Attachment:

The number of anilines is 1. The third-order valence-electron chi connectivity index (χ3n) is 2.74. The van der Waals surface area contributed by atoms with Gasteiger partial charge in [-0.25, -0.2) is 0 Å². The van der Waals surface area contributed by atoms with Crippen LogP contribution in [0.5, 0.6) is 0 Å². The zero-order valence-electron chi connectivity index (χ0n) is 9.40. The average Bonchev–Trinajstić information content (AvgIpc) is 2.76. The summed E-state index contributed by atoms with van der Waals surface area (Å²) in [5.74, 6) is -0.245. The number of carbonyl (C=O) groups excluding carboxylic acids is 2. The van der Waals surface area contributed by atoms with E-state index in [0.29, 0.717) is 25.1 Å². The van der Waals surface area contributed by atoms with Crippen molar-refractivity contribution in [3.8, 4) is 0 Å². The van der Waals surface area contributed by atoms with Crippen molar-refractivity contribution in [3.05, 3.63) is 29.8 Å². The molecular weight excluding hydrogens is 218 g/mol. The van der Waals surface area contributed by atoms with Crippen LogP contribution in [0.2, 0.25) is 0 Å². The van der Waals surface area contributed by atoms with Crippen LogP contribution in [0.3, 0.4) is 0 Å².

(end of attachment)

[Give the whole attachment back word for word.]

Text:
The number of anilines is 1. The third-order valence-electron chi connectivity index (χ3n) is 2.74. The van der Waals surface area contributed by atoms with Gasteiger partial charge in [-0.25, -0.2) is 0 Å². The van der Waals surface area contributed by atoms with Crippen LogP contribution in [0.5, 0.6) is 0 Å². The zero-order valence-electron chi connectivity index (χ0n) is 9.40. The average Bonchev–Trinajstić information content (AvgIpc) is 2.76. The summed E-state index contributed by atoms with van der Waals surface area (Å²) in [5.74, 6) is -0.245. The number of carbonyl (C=O) groups excluding carboxylic acids is 2. The van der Waals surface area contributed by atoms with E-state index in [0.29, 0.717) is 25.1 Å². The van der Waals surface area contributed by atoms with Crippen molar-refractivity contribution in [3.8, 4) is 0 Å². The van der Waals surface area contributed by atoms with Crippen molar-refractivity contribution in [3.05, 3.63) is 29.8 Å². The molecular weight excluding hydrogens is 218 g/mol. The van der Waals surface area contributed by atoms with Crippen LogP contribution in [0.2, 0.25) is 0 Å². The van der Waals surface area contributed by atoms with Crippen LogP contribution in [0.3, 0.4) is 0 Å².